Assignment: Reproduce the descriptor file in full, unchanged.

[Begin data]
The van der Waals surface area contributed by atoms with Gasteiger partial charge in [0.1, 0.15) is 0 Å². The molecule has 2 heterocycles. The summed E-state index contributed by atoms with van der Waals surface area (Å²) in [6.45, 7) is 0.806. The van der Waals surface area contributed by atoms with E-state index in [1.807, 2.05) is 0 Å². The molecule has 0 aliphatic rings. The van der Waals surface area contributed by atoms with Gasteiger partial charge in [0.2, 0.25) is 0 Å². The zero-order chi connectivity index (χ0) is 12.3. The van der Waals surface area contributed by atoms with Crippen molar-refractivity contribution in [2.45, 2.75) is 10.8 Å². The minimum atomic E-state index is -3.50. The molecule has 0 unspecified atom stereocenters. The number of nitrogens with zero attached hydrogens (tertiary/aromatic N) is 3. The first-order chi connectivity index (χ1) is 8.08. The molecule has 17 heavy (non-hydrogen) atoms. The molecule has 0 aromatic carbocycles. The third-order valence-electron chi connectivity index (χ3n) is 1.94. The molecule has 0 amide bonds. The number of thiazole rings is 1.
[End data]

The van der Waals surface area contributed by atoms with Gasteiger partial charge in [0.1, 0.15) is 0 Å². The molecule has 2 heterocycles. The summed E-state index contributed by atoms with van der Waals surface area (Å²) in [6.45, 7) is 0.806. The van der Waals surface area contributed by atoms with E-state index in [1.807, 2.05) is 0 Å². The molecule has 0 aliphatic rings. The van der Waals surface area contributed by atoms with Gasteiger partial charge in [0.2, 0.25) is 0 Å². The zero-order chi connectivity index (χ0) is 12.3. The van der Waals surface area contributed by atoms with Crippen molar-refractivity contribution in [2.45, 2.75) is 10.8 Å². The minimum atomic E-state index is -3.50. The molecule has 0 unspecified atom stereocenters. The number of nitrogens with zero attached hydrogens (tertiary/aromatic N) is 3. The first-order chi connectivity index (χ1) is 8.08. The molecule has 17 heavy (non-hydrogen) atoms. The molecule has 0 aromatic carbocycles. The third-order valence-electron chi connectivity index (χ3n) is 1.94. The molecule has 0 amide bonds. The number of thiazole rings is 1.